Washington, who won the 2010 Tony Award for his performance in August Wilson's Fences, stars as Walter Lee Younger opposite film, television and stage actress Richardson Jackson as Lena Younger.
"This is where I started. I think this is where actors really get to practice and work on their craft," Washington told Playbill.com about returning to the stage. "Film is a director's medium. Whatever you do in the film, the director then takes the material and edits it the way he or she wants to. In theatre, it belongs to us. And, it's great literature — Lorraine Hansberry, August Wilson… I've been blessed to touch two of the great American playwrights."
Tony Award-winning actress Diahann Carroll was to return to Broadway in Raisin, but withdrew from the production due to the demands of the rehearsal and performance schedule. Richardson Jackson was called upon by director Kenny Leon to step in.
"A lot of folks don't know this," he explained, "but I called LaTanya ten years ago to do this role. There was another director on [the 2004 revival of] A Raisin in the Sun, initially, and they called Phylicia Rashad to do the role, and Phylicia said, 'Oh, I'm too young to do it. I decline.' So when they brought me on to do [direct], they said, 'Well, Phylicia Rashad has already declined,' so I went to LaTanya, and LaTanya was busy.
"I called Phylicia personally. I said, 'You can do this play,' and then she said yeah. Phylicia ended up doing it [and] winning a Tony Award. It worked out pretty good for her! So when I called LaTanya last Sunday, after she couldn't catch her breath, she said, 'Thank God for second chances.'" The production, directed by Tony Award nominee Leon, will officially open April 3 for a 14-week limited engagement through June 15. Following its first performance, the production is dark March 9 and will instead perform March 10 at 8 PM.
The production also stars Academy Award nominee Sophie Okonedo ("Hotel Rwanda," Broadway debut) as Ruth Younger, Tony Award winner Anika Noni Rose (Caroline, or Change) as Beneatha Younger, Stephen Tyrone Williams (Lucky Guy) as Joseph Asagai, Jason Dirden (Fences) as George Murchison, Tony Award nominee Stephen McKinley Henderson (Fences) as Bobo, David Cromer (director and star of Our Town, director of Tribes and The House of Blue Leaves) as Karl Lindner and 13-year-old Bryce Clyde Jenkins (Broadway debut, "The To-Do List," "Easy A") as Travis Younger.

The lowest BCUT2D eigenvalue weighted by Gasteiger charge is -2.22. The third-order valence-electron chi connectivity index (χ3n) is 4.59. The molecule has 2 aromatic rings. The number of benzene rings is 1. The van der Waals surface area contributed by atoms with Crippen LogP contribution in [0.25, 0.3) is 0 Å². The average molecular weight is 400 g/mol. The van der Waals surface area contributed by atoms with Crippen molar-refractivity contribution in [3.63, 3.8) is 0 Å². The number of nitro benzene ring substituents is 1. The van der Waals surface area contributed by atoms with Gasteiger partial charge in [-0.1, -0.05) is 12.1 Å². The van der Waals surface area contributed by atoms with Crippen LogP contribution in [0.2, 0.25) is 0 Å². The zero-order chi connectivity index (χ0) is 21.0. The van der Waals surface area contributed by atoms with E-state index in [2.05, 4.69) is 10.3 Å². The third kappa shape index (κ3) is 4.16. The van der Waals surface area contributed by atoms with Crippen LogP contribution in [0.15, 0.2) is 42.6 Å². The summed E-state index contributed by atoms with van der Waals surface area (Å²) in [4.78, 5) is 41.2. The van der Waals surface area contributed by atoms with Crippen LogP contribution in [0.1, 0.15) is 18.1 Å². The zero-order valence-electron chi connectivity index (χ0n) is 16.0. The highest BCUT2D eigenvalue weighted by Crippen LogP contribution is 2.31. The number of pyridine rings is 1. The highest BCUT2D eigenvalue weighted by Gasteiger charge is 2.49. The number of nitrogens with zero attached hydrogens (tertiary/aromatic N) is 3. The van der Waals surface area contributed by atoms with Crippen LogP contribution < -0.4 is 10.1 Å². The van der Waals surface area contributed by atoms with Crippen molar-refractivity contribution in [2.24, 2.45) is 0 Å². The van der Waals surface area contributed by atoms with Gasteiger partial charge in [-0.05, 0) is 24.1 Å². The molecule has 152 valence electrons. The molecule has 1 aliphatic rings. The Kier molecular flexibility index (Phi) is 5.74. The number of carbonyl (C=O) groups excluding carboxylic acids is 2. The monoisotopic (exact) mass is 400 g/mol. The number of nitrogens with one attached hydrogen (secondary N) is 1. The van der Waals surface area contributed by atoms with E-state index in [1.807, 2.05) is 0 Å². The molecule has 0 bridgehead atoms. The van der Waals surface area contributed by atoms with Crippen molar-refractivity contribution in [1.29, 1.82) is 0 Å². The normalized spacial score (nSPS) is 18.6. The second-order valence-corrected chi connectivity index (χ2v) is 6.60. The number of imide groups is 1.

Okonedo is appearing with the permission of Actors' Equity Association.
Originally produced in 1959, Lorraine Hansberry's A Raisin in the Sun was the first play written by an African American woman to be produced on Broadway, where it won the New York Drama Critics Circle Award for Best Play.
Here's how producer Scott Rudin bills the work: "Set on Chicago's South Side, A Raisin in the Sun revolves around the divergent dreams and conflicts within three generations of the Younger family: son Walter Lee (Washington), his wife Ruth (Okonedo), his sister Beneatha (Rose), his son Travis and matriarch Lena, called Mama (Jackson). When her deceased husband's money comes through, Mama dreams of moving to a new home and a better neighborhood in Chicago. Walter Lee, a chauffeur, has other plans: buying a liquor store and being his own man. Beneatha dreams of medical school. The tensions and prejudice they face form this seminal American drama."
The classic Lorraine Hansberry drama was last seen on Broadway in 2004 starring Sean Combs.
Washington has also been seen on Broadway in Julius Caesar and Checkmates.
The Ethel Barrymore Theatre is located at 243 West 47th Street. Visit RaisinBroadway.com.